Wednesday, September 2, 2020

Hey. Welcome back readers - How about a 2020 Topps Error Card?

 It's been awhile around these parts. Since the last post, 2020 baseball began, the Baltimore Orioles flirted with a playoff spot and are still on pace to hit the over in their win total, and the Tampa Bay Lightning made it back to the Eastern Conference Final. Guess which one of those is occupying most of my time?


On the baseball card front, things are still moving forward. Lots of trades (sitting at a -780 trade differential), a little bit of retail purchasing, and just one box of cards purchased. Most of the 2020 cards I've picked up this year have been through trades and a couple of group breaks. One of those was a 2020 Topps Series II half'-case break which led to me having quite a few Orioles cards.

When they came in a couple of months ago I logged them and set them aside. They're still sitting on the desk ready to be put away along with some other random cards. The life of a card collector - the sorting is never done. For once, it's a good thing because another card I picked up today sent me back to that pile to verify something. 

As far as I can tell, Topps made a mistake in their base set that no one has written about other than a few Twitter users, at least that I'm aware of after searching on the internet for roughly five minutes. Can you spot the error?




Yeah, that's not Pedro Severino. 

Did I, a life-long Orioles fan, notice it when I first received the card? Nope. It wasn't until today, when I broke open a Topps Orioles team set that I noticed the mistake. Yes, the team set, which is basically all of the Orioles cards from the flagship with a different numbering system, has the same error. A quick check of his 2020 Topps Heritage card shows that they used the correct photo. So at least he can show his grandkids that card.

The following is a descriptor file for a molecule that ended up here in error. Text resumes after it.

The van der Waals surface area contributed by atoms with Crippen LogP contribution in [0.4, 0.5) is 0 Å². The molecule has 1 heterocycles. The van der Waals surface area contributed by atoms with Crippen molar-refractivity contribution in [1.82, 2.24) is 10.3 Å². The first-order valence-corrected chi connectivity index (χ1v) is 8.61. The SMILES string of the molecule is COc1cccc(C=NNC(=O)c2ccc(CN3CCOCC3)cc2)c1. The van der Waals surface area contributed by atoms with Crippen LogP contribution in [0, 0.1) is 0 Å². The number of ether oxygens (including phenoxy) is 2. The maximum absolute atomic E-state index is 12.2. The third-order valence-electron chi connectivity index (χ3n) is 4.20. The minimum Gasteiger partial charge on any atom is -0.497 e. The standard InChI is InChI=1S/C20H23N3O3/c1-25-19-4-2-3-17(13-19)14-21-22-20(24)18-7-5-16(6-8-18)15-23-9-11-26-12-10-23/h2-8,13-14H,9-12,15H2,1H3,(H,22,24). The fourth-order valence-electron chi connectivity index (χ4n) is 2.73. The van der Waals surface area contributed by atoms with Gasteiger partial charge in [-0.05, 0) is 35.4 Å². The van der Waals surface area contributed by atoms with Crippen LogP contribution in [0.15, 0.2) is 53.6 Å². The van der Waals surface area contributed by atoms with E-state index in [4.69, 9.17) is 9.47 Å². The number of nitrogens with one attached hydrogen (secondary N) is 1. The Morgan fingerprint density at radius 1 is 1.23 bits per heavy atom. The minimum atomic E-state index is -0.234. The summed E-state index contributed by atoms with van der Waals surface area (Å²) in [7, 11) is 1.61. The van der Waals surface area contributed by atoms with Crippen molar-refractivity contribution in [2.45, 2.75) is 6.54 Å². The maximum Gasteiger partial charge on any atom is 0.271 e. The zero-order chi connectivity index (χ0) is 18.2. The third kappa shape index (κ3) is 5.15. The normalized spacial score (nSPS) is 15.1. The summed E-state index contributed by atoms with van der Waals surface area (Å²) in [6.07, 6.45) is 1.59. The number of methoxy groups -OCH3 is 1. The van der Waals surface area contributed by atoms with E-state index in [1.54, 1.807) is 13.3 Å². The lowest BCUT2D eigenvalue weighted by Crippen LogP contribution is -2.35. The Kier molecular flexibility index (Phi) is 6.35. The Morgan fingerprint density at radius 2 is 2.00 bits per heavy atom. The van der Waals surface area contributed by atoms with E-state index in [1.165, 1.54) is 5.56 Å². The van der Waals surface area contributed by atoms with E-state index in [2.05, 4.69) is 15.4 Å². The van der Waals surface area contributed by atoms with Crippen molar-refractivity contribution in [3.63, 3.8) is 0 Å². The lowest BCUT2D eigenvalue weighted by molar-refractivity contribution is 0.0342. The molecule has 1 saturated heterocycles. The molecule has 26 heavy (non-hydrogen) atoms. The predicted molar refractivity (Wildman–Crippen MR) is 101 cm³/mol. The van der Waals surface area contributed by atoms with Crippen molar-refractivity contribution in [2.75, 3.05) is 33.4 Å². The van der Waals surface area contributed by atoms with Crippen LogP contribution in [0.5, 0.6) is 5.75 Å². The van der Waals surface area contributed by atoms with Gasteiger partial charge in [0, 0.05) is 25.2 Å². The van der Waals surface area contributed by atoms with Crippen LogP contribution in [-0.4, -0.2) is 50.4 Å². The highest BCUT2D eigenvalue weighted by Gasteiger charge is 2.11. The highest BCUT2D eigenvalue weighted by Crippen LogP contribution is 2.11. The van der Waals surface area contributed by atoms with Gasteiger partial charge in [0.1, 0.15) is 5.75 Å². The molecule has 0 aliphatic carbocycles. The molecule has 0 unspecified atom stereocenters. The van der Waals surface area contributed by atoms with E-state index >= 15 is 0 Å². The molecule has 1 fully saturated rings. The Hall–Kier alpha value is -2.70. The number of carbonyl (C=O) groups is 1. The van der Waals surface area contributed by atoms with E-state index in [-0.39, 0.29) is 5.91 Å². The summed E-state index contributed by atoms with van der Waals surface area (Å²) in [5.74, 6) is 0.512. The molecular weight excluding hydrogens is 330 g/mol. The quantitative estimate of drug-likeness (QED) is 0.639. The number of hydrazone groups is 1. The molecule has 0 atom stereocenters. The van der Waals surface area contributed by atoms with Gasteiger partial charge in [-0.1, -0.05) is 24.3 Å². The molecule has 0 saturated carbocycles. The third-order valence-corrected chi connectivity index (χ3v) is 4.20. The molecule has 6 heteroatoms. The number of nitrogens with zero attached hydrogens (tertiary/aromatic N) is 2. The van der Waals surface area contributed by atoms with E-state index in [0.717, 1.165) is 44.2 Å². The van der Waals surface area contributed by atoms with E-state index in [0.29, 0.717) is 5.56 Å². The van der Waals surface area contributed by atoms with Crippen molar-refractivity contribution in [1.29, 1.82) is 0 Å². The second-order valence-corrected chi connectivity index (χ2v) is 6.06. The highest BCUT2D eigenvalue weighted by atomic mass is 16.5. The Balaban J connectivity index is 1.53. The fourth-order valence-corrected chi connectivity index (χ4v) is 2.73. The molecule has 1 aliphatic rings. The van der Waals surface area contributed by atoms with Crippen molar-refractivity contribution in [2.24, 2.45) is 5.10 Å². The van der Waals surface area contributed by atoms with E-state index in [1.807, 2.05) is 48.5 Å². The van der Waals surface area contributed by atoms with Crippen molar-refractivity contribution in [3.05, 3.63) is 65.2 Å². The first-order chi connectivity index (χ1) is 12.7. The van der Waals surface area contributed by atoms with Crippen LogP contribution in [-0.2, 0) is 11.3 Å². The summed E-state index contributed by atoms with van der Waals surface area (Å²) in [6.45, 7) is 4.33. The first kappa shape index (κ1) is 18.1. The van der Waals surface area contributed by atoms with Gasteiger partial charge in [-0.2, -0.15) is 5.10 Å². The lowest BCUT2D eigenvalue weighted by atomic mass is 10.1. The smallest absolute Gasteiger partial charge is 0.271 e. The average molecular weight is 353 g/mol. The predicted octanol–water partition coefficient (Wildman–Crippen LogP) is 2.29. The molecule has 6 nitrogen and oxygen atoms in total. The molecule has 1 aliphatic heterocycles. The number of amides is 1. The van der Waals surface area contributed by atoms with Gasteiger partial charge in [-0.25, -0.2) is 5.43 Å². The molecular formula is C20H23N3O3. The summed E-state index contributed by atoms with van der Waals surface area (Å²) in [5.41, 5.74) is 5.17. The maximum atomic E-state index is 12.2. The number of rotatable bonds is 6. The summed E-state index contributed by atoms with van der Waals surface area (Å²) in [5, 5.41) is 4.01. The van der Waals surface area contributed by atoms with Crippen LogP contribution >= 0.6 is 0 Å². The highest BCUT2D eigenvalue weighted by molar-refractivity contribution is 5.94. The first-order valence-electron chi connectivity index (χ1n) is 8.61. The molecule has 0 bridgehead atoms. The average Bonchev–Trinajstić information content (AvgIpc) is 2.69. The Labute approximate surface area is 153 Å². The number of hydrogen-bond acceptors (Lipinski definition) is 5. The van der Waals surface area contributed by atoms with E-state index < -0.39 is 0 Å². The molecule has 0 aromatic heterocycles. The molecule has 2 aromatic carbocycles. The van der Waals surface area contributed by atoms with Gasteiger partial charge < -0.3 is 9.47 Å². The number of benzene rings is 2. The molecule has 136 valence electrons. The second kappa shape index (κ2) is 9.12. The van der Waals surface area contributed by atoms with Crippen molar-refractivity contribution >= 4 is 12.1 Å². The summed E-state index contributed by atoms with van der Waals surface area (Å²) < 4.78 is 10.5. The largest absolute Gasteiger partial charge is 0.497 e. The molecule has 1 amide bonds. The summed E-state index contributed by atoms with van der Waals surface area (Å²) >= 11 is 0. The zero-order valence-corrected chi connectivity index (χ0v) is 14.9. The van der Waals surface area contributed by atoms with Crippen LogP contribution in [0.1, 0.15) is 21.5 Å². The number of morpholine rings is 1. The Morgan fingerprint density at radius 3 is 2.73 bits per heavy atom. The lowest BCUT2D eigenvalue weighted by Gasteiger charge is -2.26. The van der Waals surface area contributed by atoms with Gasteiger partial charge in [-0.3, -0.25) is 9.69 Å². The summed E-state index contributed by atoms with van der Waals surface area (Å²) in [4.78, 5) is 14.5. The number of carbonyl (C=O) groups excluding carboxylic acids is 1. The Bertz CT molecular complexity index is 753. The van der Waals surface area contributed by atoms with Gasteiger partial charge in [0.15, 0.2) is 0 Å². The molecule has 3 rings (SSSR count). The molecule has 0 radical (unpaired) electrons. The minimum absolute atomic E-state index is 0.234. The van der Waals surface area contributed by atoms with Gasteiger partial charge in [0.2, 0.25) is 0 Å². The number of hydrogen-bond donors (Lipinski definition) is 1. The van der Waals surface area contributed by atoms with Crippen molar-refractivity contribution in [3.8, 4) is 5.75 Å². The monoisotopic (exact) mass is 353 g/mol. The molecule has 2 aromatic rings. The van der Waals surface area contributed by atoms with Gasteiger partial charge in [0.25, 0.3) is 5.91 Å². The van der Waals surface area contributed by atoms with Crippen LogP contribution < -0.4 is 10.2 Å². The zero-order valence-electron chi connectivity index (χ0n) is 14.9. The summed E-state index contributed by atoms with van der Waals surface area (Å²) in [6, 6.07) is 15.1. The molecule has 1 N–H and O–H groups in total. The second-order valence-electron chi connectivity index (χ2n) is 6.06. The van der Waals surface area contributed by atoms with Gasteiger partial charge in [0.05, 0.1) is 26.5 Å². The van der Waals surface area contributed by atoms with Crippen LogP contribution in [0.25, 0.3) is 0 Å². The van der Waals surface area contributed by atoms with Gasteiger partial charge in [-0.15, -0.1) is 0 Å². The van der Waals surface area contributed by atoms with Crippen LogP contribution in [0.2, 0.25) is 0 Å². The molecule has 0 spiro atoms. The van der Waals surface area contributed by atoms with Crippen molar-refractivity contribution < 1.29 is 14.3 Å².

Imagine working all your life to get your picture on a baseball card and when it comes out - it's not you. Granted, it's card manufacturing in the 21st century so luckily Severino, who didn't play consistently until last year, still has 250+ other cards that most likely have his face on it, but if you only knew him from this card you would think he was a left-handed hitter.

As far as I can tell (again 5 minutes of research) that is a photo of Anthony Santander, the switch-hitting, former Rule V draft pick, internationally known star, who had a breakout 2019 season that has rolled over to 2020.

Good for Santander to find a way to get an extra card in the series. His base card features the awesome flag jersey that the O's wore last year:



It also highlights one of the fun parts of figuring out who is who (who is whom? whom is whom? whom is who) on cards. As you can notice on the Severino card, Santander is wearing orange batting gloves. In his actual card the right-fielder is wearing black batting gloves. There are also photos of him from last year wearing grey gloves.

He also used a couple of different bats last season. One was a black bat with a brown handle. That's not the bat seen on the Severino card.  A few minutes of paging through Getty Photos ensured that he used the combo of the orange gloves, black-handle/light barrel bat without long sleeves. Yes, this is how I spend my hours these days.

Of course, this wouldn't be the first time the wrong photo has been used for a player, most notably is probably the 1987 Donruss Opening Day Barry Bonds card that had a photo of Johnny Ray. Unlike the Bonds card, there is no known correction to the Severino card. And since Severino isn't quite a Bondsian figure in baseball, this error isn't going to go for big bucks on the secondary market.

It'll linger on checklists and price guides with the dubious (UER) tag indicating it's an uncorrected error, you know like half of the early Donruss cards. Hopefully, if fans are ever allowed to interact with players ever again someone will get both players to sign a version of the card and it'll make the rounds as a nice little novelty. 

I suppose it would only be fair that Topps flip the roles in 2021 and release a Santander card featuring Severino on the front.







Thursday, July 2, 2020

Update on the state of the blog...

So, last week I was planning on getting all caught up with the 1987 season, and like most of my plans around here, it went sailing out the window. In fact, I am announcing today that the Orioles Victory Card (1987 Season Edition) is officially on hiatus.